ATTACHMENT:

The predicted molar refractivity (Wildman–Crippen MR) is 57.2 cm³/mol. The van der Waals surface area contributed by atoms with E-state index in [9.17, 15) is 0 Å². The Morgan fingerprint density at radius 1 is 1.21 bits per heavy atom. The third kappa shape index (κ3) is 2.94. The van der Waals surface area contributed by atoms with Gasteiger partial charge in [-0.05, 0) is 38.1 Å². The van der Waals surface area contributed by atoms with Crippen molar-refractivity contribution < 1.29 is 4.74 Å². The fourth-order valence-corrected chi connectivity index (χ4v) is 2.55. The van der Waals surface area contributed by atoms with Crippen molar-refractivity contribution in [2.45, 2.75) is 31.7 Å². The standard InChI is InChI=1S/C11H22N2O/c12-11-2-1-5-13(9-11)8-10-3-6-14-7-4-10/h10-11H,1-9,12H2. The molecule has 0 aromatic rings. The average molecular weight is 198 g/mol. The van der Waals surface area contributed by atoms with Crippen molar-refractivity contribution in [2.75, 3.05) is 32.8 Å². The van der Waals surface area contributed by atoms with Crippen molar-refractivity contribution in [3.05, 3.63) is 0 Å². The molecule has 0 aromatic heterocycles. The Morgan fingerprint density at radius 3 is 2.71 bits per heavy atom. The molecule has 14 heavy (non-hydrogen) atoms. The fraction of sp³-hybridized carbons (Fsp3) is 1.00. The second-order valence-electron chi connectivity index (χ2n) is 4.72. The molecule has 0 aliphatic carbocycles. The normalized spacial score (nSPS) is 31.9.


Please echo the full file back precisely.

The predicted molar refractivity (Wildman–Crippen MR) is 57.2 cm³/mol. The van der Waals surface area contributed by atoms with E-state index in [9.17, 15) is 0 Å². The Morgan fingerprint density at radius 1 is 1.21 bits per heavy atom. The third kappa shape index (κ3) is 2.94. The van der Waals surface area contributed by atoms with Gasteiger partial charge in [-0.05, 0) is 38.1 Å². The van der Waals surface area contributed by atoms with Crippen molar-refractivity contribution < 1.29 is 4.74 Å². The fourth-order valence-corrected chi connectivity index (χ4v) is 2.55. The van der Waals surface area contributed by atoms with Crippen molar-refractivity contribution in [2.45, 2.75) is 31.7 Å². The standard InChI is InChI=1S/C11H22N2O/c12-11-2-1-5-13(9-11)8-10-3-6-14-7-4-10/h10-11H,1-9,12H2. The molecule has 0 aromatic rings. The average molecular weight is 198 g/mol. The van der Waals surface area contributed by atoms with Crippen molar-refractivity contribution in [2.75, 3.05) is 32.8 Å². The van der Waals surface area contributed by atoms with Crippen molar-refractivity contribution in [3.05, 3.63) is 0 Å². The molecule has 0 aromatic heterocycles. The Morgan fingerprint density at radius 3 is 2.71 bits per heavy atom. The molecule has 14 heavy (non-hydrogen) atoms. The fraction of sp³-hybridized carbons (Fsp3) is 1.00. The second-order valence-electron chi connectivity index (χ2n) is 4.72. The molecule has 0 aliphatic carbocycles. The normalized spacial score (nSPS) is 31.9.